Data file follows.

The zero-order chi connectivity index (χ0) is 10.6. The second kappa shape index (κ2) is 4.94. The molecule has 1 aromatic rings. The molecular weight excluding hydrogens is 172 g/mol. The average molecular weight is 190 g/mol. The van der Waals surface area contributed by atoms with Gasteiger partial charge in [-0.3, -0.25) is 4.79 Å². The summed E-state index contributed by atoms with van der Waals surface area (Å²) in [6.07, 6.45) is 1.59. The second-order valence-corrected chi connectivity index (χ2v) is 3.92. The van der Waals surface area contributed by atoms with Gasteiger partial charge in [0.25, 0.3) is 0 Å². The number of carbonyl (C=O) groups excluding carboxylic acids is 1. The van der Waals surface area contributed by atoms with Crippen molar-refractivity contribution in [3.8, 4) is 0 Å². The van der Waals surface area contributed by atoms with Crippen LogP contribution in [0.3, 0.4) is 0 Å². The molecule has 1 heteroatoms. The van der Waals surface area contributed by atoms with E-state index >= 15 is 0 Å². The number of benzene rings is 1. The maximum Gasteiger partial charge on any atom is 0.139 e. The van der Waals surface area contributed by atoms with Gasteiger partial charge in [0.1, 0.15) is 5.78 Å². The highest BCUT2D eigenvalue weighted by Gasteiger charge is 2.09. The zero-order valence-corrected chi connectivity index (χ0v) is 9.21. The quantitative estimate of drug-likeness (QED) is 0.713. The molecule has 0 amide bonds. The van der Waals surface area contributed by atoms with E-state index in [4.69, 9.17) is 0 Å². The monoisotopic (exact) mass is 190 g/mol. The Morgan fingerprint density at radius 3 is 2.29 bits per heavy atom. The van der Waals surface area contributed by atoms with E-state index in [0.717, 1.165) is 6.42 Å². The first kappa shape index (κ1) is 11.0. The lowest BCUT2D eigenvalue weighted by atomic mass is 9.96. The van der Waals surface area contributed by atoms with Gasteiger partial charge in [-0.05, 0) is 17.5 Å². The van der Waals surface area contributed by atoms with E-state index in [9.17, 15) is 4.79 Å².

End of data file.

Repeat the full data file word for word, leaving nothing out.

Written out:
The zero-order chi connectivity index (χ0) is 10.6. The second kappa shape index (κ2) is 4.94. The molecule has 1 aromatic rings. The molecular weight excluding hydrogens is 172 g/mol. The average molecular weight is 190 g/mol. The van der Waals surface area contributed by atoms with Gasteiger partial charge in [-0.3, -0.25) is 4.79 Å². The summed E-state index contributed by atoms with van der Waals surface area (Å²) in [6.07, 6.45) is 1.59. The second-order valence-corrected chi connectivity index (χ2v) is 3.92. The van der Waals surface area contributed by atoms with Gasteiger partial charge in [0.25, 0.3) is 0 Å². The number of carbonyl (C=O) groups excluding carboxylic acids is 1. The van der Waals surface area contributed by atoms with Crippen molar-refractivity contribution in [3.8, 4) is 0 Å². The van der Waals surface area contributed by atoms with Crippen LogP contribution in [0.3, 0.4) is 0 Å². The molecule has 1 heteroatoms. The van der Waals surface area contributed by atoms with E-state index >= 15 is 0 Å². The number of benzene rings is 1. The maximum Gasteiger partial charge on any atom is 0.139 e. The van der Waals surface area contributed by atoms with Gasteiger partial charge in [0.1, 0.15) is 5.78 Å². The highest BCUT2D eigenvalue weighted by Gasteiger charge is 2.09. The zero-order valence-corrected chi connectivity index (χ0v) is 9.21. The quantitative estimate of drug-likeness (QED) is 0.713. The molecule has 0 amide bonds. The van der Waals surface area contributed by atoms with E-state index in [4.69, 9.17) is 0 Å². The monoisotopic (exact) mass is 190 g/mol. The Morgan fingerprint density at radius 3 is 2.29 bits per heavy atom. The van der Waals surface area contributed by atoms with E-state index in [0.717, 1.165) is 6.42 Å². The first kappa shape index (κ1) is 11.0. The lowest BCUT2D eigenvalue weighted by atomic mass is 9.96. The van der Waals surface area contributed by atoms with Gasteiger partial charge in [-0.05, 0) is 17.5 Å². The van der Waals surface area contributed by atoms with E-state index in [9.17, 15) is 4.79 Å².